A metaphor is used to compare things, or as a saying. Zora Neale Hurston uses a metaphor such as “no matter how far a person can go the horizon is still way beyond you – and pinched it into such a little bit of a thing that she could tie it about her granddaughter’s neck tight enough to choke her.” A literary device such as a metaphor is used constantly to emphasize certain objects or events in Janie’s life to make them more significant.
A hyperbole is a use of exaggeration to increase emphasis. Ms. Hurston uses a hyperbole in the first sentence of the passage I was provided with to emphasize the grandeur of Jody’s funeral. “Joe’s funeral was the finest thing Orange County had ever seen with Negro eyes.”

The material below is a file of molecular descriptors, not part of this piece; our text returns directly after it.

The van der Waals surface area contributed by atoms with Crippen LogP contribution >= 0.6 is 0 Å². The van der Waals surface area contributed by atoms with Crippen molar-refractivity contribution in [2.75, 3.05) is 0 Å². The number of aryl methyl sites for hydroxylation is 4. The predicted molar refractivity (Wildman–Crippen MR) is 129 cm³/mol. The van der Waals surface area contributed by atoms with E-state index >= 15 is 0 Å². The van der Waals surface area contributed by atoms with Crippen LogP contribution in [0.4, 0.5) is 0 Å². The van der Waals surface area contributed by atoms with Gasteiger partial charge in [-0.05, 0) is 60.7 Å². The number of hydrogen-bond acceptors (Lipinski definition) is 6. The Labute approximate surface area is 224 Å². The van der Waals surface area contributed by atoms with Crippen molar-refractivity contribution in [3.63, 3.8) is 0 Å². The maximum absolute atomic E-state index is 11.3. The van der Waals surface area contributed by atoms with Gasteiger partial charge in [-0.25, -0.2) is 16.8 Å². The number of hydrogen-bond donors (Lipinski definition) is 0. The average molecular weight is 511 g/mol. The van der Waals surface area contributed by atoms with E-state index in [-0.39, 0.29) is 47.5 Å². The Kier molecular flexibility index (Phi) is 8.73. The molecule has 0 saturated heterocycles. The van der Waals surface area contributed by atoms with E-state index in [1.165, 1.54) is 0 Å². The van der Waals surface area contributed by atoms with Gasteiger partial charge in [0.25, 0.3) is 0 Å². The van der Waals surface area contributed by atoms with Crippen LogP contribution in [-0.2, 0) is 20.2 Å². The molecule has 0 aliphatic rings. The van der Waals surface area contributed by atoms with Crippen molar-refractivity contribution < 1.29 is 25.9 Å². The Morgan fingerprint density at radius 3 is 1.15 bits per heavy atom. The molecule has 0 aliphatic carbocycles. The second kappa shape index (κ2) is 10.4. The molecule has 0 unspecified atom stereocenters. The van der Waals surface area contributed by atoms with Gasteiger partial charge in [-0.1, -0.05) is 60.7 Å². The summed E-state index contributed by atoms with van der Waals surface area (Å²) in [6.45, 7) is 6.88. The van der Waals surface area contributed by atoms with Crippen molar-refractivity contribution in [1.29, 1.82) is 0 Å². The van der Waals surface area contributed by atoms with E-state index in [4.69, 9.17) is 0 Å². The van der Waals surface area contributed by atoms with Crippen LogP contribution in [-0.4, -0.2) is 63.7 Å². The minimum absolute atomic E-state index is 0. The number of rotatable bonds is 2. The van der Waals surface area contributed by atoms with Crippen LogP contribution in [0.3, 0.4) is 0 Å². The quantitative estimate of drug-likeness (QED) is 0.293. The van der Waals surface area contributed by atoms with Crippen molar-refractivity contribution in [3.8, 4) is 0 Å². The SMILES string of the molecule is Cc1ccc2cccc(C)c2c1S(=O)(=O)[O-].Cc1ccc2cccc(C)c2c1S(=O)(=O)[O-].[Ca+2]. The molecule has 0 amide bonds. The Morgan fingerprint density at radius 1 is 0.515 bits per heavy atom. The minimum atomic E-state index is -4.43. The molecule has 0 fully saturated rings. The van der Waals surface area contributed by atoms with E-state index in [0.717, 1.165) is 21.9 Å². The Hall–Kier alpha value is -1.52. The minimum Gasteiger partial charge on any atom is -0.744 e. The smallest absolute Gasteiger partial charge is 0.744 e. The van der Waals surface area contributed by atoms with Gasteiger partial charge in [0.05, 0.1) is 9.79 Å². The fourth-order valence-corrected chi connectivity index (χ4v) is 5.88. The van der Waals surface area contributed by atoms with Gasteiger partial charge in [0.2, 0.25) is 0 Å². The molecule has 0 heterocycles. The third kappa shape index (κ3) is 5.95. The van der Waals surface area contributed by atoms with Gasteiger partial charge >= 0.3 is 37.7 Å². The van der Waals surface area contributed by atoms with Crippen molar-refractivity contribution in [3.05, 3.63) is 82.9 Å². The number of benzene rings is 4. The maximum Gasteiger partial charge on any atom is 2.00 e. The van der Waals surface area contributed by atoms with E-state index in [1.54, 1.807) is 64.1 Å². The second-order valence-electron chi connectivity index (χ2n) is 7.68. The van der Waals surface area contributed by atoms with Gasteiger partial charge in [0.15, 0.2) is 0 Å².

My last example of Ms. Hurston’s ingenuity is her amazing use of similes. A simile is used to create emphasis or symbolize something of importance in a story line, or compare two things to eachother. In the passage, Zora uses a simile to compare her veil that she wore to Jody’s funeral to a wall of stone and steel. “It was like a wall of stone and steel.
Because of how masterfully Ms. Hurston uses these literary terms, her book is very well written, and very influential around the world. I really enjoyed reading this book, and I hope to continue getting the privilege of reading her amazing works.